On the upstream side, however, the roadmap proposed to review the current legal and regulatory framework on gas flaring and implement stranded gas development projects including floating LNG, as well as establish a framework for the use of modular gas processing and utilisation systems to allow third party off-take from the wellhead.

The government , according to them , would also encourage the fulfillment of domestic gas obligations (DSO) by moving from a sanction-based model to an incentive-based model. This , the maintained that it would require the amendment of the National Gas Supply & Pricing Regulations, which impose fines for failure to fulfill DSOs.

Pundits further explained that the other outlined aspects of the programme were Refineries and Local Production Capacity, which covered comprehensive rehabilitation and revamp of existing refineries and expansion of domestic refining capacity (co-location, greenfield, modular); Niger Delta and Security, environment and security, infrastructure interconnection, capacity building and economic empowerment.

They said, “ There was also Transparency and Efficiency, transparency, capacity building, institutional strengthening and governance model, ICT and automation and Performance Management, which was to ensure stakeholders management and international coordination, communication strategy, stakeholder relationship building and management, international energy relations and bilateral cooperation.

Also, in their thirst for radical reforms in the petroleum sector, the Ministry of Petroleum and its agencies collaborated very closely with the National Assembly on the Petroleum Industry Bill. The Bill currently awaits President Buhari’s assent.

The ministry did not also relent its efforts in working with the federal lawmakers to facilitate the passage of the four bills that constitute the PIB. They are Petroleum Industry Governance Bill, Petroleum Industry Administration Bill, Petroleum Industry Fiscal Bill and the Petroleum Industry Host Communities Bill.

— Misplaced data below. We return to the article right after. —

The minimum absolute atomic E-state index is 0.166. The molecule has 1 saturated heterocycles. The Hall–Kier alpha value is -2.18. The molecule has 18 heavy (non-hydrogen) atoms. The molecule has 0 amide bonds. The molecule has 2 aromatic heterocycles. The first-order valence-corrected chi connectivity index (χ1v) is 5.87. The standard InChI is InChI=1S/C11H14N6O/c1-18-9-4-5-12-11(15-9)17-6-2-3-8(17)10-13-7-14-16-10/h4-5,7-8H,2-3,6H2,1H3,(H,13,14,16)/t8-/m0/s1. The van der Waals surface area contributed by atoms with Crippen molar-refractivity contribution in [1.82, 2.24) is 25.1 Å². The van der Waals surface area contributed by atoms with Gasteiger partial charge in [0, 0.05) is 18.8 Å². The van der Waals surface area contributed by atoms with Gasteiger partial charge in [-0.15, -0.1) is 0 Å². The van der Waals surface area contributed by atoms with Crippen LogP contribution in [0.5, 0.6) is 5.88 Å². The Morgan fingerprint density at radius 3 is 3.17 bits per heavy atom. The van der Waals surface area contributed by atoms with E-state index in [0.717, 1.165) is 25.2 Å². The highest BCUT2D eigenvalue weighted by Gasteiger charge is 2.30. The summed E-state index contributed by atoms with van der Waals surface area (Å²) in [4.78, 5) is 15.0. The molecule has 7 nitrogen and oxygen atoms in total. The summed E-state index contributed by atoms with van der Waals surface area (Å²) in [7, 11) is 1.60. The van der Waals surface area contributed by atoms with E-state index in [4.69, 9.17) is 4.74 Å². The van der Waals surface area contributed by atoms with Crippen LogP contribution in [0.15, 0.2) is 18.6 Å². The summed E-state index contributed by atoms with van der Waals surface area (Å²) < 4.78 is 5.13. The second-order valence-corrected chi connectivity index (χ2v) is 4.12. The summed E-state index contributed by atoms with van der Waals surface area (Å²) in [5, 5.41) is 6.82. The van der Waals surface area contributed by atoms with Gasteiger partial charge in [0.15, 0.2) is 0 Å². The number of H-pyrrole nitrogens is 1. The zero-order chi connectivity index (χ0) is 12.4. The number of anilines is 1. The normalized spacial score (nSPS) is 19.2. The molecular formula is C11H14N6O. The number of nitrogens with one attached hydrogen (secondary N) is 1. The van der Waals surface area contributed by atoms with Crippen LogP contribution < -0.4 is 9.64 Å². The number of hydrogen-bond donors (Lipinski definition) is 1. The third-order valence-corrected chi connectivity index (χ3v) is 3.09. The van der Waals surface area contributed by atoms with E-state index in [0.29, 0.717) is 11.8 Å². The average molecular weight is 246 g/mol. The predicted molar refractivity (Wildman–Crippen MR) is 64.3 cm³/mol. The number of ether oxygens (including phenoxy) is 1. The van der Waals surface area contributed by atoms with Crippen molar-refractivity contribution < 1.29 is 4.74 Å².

As part of efforts focused on boosting the business environment and improving investment in the oil and gas sector, the shift towards improved governance and transparency, renewed approach to addressing militancy in the Niger Delta region where Nigeria’s oil reserves are situated, deregulation of the of the downstream sector as well as policy, fiscal and regulatory reforms have been encouraging potential investors into the industry with healthy and diversified returns.

LEADERSHIP learnt that aspects of establishment of mini/modular refineries, prospects for NNPC refineries rehabilitation, establishment of large spectrum greenfield refineries, co-location of refineries (capacity expansion), were all concepts that would ultimately actualise the set goal of moving Nigeria beyond crude oil export and into the realm of adding value.

It would not be out of place to underscore the fact that every achievement in the oil sector was predicated on a well-planned development agenda for the Niger Delta, which was encapsulated under the Niger Delta Development Compact (Strategic Implementation Work Plan (SIWP).

Added to that, the series of visits to the region by Vice President (Prof.) Yemi Osinbajo (SAN), which were facilitated by Dr. Kachikwu, went a long way in re-affirming government’s commitment to walk its talk in the region.

These efforts have helped to address militancy, eliminate bunkering and illegal pipeline tapping of crude oil as well as increase government earnings, according to analysts.

The above, coupled with a deliberate effort targeted at re-organising and restructuring the NNPC into a focused accountable and transparent organisation are right steps in the right direction.

“On the international scene, Nigeria’s Mohammed Sanusi Barkindo was appointed the Secretary-General, Organisation of Petroleum Exporting Countries (OPEC) in 2016, Nigeria was exempted from oil cuts, the country successfully reconciled its crude oil data with the OPEC and also spearheaded the transformation of African Petroleum Producers Organization (APPO).

“These things didn’t just happen by sheer happenstance. They were a direct result of the efforts of Dr. Kachiukwu in making sure that the oil and gas sector retained its pride of place, without however downplaying the need for a future without oil.”

However, some political analysts noted that in many ways than one, Dr. Kachikwu has proven to be one in a class without peer in the ways and manners he discharged his responsibility.

No doubt, his big wins have not ceased to happen and all because the former minister has remained diligent and ensuring that the right messaging went sent out at the right time, without doing a needless mud fight.